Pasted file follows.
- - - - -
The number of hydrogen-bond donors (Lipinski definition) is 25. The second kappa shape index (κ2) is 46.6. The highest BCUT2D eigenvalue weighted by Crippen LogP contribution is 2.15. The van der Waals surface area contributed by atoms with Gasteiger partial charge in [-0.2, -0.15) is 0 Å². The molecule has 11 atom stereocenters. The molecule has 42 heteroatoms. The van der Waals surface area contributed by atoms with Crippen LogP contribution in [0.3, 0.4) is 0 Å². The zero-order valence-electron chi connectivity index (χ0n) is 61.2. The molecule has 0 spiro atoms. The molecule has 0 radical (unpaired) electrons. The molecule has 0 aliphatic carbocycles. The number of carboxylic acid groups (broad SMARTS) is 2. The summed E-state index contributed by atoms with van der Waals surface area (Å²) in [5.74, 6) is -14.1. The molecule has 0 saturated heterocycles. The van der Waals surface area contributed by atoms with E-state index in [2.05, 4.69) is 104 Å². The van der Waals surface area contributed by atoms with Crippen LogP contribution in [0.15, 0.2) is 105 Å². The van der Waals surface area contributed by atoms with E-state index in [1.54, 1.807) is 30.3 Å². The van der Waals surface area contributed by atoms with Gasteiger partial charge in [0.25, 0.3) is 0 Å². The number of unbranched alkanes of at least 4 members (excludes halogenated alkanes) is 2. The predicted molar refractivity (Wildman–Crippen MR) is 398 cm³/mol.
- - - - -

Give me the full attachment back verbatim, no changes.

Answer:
The number of hydrogen-bond donors (Lipinski definition) is 25. The second kappa shape index (κ2) is 46.6. The highest BCUT2D eigenvalue weighted by Crippen LogP contribution is 2.15. The van der Waals surface area contributed by atoms with Gasteiger partial charge in [-0.2, -0.15) is 0 Å². The molecule has 11 atom stereocenters. The molecule has 42 heteroatoms. The van der Waals surface area contributed by atoms with Crippen LogP contribution in [0.3, 0.4) is 0 Å². The zero-order valence-electron chi connectivity index (χ0n) is 61.2. The molecule has 0 spiro atoms. The molecule has 0 radical (unpaired) electrons. The molecule has 0 aliphatic carbocycles. The number of carboxylic acid groups (broad SMARTS) is 2. The summed E-state index contributed by atoms with van der Waals surface area (Å²) in [5.74, 6) is -14.1. The molecule has 0 saturated heterocycles. The van der Waals surface area contributed by atoms with E-state index in [2.05, 4.69) is 104 Å². The van der Waals surface area contributed by atoms with Crippen LogP contribution in [0.15, 0.2) is 105 Å². The van der Waals surface area contributed by atoms with E-state index in [1.54, 1.807) is 30.3 Å². The van der Waals surface area contributed by atoms with Gasteiger partial charge in [0.25, 0.3) is 0 Å². The number of unbranched alkanes of at least 4 members (excludes halogenated alkanes) is 2. The predicted molar refractivity (Wildman–Crippen MR) is 398 cm³/mol.